Having described our salvation as secure by its very nature, Peter goes on to describe our salvation as “has been kept in heaven” and guarded by the power of God. A second reason our great salvation is secure is that we are not guarding it, God the Father himself is keeping it for us.
Ultimately that salvation will not be fully revealed until the “last time.” While we might here “when we get to heaven” in this statement, Peter has in mind the return of Jesus, the ultimate vindication of Jesus as the Lord of this world. We tend to think something like, “since Jesus died for me, I get to go to heaven,” which of course is true. But Peter’s Jewish theology and world view emphasized the return of Jesus to render justice and establish his kingdom more completely. As we will see in the rest of this letter, Peter believes that Jesus is going to return very soon and that believers live in the gap between the first and second coming of the Messiah.
Taken along with 1 Peter 1:4, we can be certain our salvation is secure because it is based on the death and resurrection of Jesus, by its very nature it cannot decay, and it is being kept by God himself in heaven.
If this is the case, what should Christians think about their “present suffering”? Peter argues that since our salvation is so certain, the trials of this life are occasions for praise (vv. 6-7). The believer can rejoice in their “fiery trials” because they know that their inheritance is secured. The belief that Jesus is Lord and that he is returning to render judgment on the world in the future runs counter to the prevailing belief that Rome is all-powerful and renders justice and that Caesar himself is the ultimate Lord.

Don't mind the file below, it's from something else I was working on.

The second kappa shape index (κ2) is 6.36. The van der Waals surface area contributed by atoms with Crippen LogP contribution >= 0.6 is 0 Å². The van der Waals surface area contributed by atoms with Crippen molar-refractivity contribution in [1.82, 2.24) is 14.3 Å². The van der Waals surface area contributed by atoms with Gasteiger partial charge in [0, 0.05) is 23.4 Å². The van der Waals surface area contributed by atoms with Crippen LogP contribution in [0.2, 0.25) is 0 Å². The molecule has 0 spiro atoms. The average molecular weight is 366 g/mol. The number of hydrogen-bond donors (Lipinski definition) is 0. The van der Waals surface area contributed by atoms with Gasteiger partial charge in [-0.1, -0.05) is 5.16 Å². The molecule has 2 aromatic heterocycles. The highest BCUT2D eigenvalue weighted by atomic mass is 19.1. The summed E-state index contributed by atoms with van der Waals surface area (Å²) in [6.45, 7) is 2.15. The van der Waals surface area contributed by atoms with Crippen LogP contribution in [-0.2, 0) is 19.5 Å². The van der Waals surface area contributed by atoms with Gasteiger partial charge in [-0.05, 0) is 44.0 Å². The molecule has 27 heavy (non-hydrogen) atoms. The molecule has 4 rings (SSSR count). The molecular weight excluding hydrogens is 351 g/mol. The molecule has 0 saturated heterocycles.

In the territories mentioned in 1 Peter 1:1, Rome was venerated in imperial religious activity that could not be separated from civic life. If one was going be successful in the Roman world of the late first century, then Rome must be recognized as sovereign over this world. This world view would naturally bring Christians into conflict with local authorities. Why do Christians avoid participating in civic events that are dedicated to gods, or even to Rome itself?
It is difficult for contemporary (American) Christians to fully understand this because America attempts to completely separate “church and state.” What we do in church has nothing to do with our loyalty as Americans, and we do not really see our loyalty to America as something that conflicts with our faith in Jesus Christ. But that was just not the case in first century Rome, nor is it the case in many countries today.
Is it possible to be a loyal Christian and participate fully in civic life in China? Or the Middle East? Or many countries in Africa? How can Peter’s assertion that our inheritance is kept for us in Heaven encourage Christians wo are indeed suffering greatly for their faith?